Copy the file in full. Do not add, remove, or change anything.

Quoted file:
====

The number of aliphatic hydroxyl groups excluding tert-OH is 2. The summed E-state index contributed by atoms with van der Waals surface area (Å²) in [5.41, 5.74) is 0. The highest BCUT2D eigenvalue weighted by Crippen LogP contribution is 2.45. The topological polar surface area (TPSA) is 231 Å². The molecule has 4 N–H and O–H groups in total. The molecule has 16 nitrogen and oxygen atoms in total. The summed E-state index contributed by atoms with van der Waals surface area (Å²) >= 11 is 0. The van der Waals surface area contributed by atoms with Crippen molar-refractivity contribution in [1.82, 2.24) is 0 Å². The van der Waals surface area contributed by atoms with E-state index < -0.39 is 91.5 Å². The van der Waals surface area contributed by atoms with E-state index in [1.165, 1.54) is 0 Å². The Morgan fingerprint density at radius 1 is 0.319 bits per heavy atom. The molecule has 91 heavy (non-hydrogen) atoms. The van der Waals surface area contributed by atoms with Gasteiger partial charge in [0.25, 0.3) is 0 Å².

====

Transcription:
The number of aliphatic hydroxyl groups excluding tert-OH is 2. The summed E-state index contributed by atoms with van der Waals surface area (Å²) in [5.41, 5.74) is 0. The highest BCUT2D eigenvalue weighted by Crippen LogP contribution is 2.45. The topological polar surface area (TPSA) is 231 Å². The molecule has 4 N–H and O–H groups in total. The molecule has 16 nitrogen and oxygen atoms in total. The summed E-state index contributed by atoms with van der Waals surface area (Å²) >= 11 is 0. The van der Waals surface area contributed by atoms with Crippen molar-refractivity contribution in [1.82, 2.24) is 0 Å². The van der Waals surface area contributed by atoms with E-state index < -0.39 is 91.5 Å². The van der Waals surface area contributed by atoms with E-state index in [1.165, 1.54) is 0 Å². The Morgan fingerprint density at radius 1 is 0.319 bits per heavy atom. The molecule has 91 heavy (non-hydrogen) atoms. The van der Waals surface area contributed by atoms with Gasteiger partial charge in [0.25, 0.3) is 0 Å².